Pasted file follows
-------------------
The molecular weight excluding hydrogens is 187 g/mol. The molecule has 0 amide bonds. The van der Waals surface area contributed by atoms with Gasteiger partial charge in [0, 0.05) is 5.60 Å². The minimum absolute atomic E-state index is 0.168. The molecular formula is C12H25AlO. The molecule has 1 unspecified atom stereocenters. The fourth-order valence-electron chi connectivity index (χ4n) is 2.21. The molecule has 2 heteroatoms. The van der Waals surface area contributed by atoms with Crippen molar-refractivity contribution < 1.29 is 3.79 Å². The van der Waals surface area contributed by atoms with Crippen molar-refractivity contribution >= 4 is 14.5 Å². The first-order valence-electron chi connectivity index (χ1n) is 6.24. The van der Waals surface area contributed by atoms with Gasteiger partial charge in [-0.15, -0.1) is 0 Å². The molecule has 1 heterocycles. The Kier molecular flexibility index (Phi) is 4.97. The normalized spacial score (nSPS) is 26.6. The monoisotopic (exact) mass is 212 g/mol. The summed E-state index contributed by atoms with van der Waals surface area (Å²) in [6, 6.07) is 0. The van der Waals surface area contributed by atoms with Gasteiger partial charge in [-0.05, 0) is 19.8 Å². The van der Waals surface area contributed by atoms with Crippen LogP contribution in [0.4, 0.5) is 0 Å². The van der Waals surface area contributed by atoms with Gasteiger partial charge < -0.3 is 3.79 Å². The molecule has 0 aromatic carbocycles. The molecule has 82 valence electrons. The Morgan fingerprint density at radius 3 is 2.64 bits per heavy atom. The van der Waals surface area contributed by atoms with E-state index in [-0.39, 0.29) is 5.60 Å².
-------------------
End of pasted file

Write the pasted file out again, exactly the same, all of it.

The molecular weight excluding hydrogens is 187 g/mol. The molecule has 0 amide bonds. The van der Waals surface area contributed by atoms with Gasteiger partial charge in [0, 0.05) is 5.60 Å². The minimum absolute atomic E-state index is 0.168. The molecular formula is C12H25AlO. The molecule has 1 unspecified atom stereocenters. The fourth-order valence-electron chi connectivity index (χ4n) is 2.21. The molecule has 2 heteroatoms. The van der Waals surface area contributed by atoms with Crippen molar-refractivity contribution < 1.29 is 3.79 Å². The van der Waals surface area contributed by atoms with Crippen molar-refractivity contribution >= 4 is 14.5 Å². The first-order valence-electron chi connectivity index (χ1n) is 6.24. The van der Waals surface area contributed by atoms with Gasteiger partial charge in [-0.15, -0.1) is 0 Å². The molecule has 1 heterocycles. The Kier molecular flexibility index (Phi) is 4.97. The normalized spacial score (nSPS) is 26.6. The monoisotopic (exact) mass is 212 g/mol. The summed E-state index contributed by atoms with van der Waals surface area (Å²) in [6, 6.07) is 0. The van der Waals surface area contributed by atoms with Gasteiger partial charge in [-0.05, 0) is 19.8 Å². The van der Waals surface area contributed by atoms with Crippen LogP contribution in [0.4, 0.5) is 0 Å². The van der Waals surface area contributed by atoms with Gasteiger partial charge < -0.3 is 3.79 Å². The molecule has 0 aromatic carbocycles. The molecule has 82 valence electrons. The Morgan fingerprint density at radius 3 is 2.64 bits per heavy atom. The van der Waals surface area contributed by atoms with E-state index in [-0.39, 0.29) is 5.60 Å².